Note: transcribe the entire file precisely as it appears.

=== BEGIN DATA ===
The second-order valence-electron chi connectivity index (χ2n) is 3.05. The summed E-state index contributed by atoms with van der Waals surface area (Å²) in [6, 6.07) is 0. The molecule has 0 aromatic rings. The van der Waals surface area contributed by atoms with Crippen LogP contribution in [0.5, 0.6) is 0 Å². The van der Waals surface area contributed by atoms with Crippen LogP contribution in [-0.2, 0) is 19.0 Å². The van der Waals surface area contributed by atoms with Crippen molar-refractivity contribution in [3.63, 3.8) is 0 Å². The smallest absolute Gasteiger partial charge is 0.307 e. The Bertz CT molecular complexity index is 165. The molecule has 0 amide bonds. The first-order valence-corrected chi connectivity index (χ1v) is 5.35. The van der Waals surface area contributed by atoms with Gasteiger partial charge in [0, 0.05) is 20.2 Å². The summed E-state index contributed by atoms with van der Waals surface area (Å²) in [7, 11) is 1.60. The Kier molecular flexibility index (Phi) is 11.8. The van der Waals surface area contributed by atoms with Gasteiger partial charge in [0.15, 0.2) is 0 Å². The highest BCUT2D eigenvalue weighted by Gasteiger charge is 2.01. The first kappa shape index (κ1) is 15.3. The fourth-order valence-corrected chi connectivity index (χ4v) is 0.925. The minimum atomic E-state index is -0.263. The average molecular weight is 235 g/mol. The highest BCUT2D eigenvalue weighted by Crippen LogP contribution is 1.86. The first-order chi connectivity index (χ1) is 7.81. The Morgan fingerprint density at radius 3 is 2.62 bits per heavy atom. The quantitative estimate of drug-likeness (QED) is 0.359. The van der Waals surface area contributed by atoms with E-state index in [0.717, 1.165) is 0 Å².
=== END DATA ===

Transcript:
The second-order valence-electron chi connectivity index (χ2n) is 3.05. The summed E-state index contributed by atoms with van der Waals surface area (Å²) in [6, 6.07) is 0. The molecule has 0 aromatic rings. The van der Waals surface area contributed by atoms with Crippen LogP contribution in [0.5, 0.6) is 0 Å². The van der Waals surface area contributed by atoms with Crippen LogP contribution in [-0.2, 0) is 19.0 Å². The van der Waals surface area contributed by atoms with Crippen molar-refractivity contribution in [3.63, 3.8) is 0 Å². The smallest absolute Gasteiger partial charge is 0.307 e. The Bertz CT molecular complexity index is 165. The molecule has 0 amide bonds. The first-order valence-corrected chi connectivity index (χ1v) is 5.35. The van der Waals surface area contributed by atoms with Gasteiger partial charge in [0, 0.05) is 20.2 Å². The summed E-state index contributed by atoms with van der Waals surface area (Å²) in [7, 11) is 1.60. The Kier molecular flexibility index (Phi) is 11.8. The van der Waals surface area contributed by atoms with Gasteiger partial charge in [0.15, 0.2) is 0 Å². The highest BCUT2D eigenvalue weighted by Gasteiger charge is 2.01. The first kappa shape index (κ1) is 15.3. The fourth-order valence-corrected chi connectivity index (χ4v) is 0.925. The minimum atomic E-state index is -0.263. The average molecular weight is 235 g/mol. The highest BCUT2D eigenvalue weighted by Crippen LogP contribution is 1.86. The first-order chi connectivity index (χ1) is 7.81. The Morgan fingerprint density at radius 3 is 2.62 bits per heavy atom. The quantitative estimate of drug-likeness (QED) is 0.359. The van der Waals surface area contributed by atoms with E-state index in [0.717, 1.165) is 0 Å².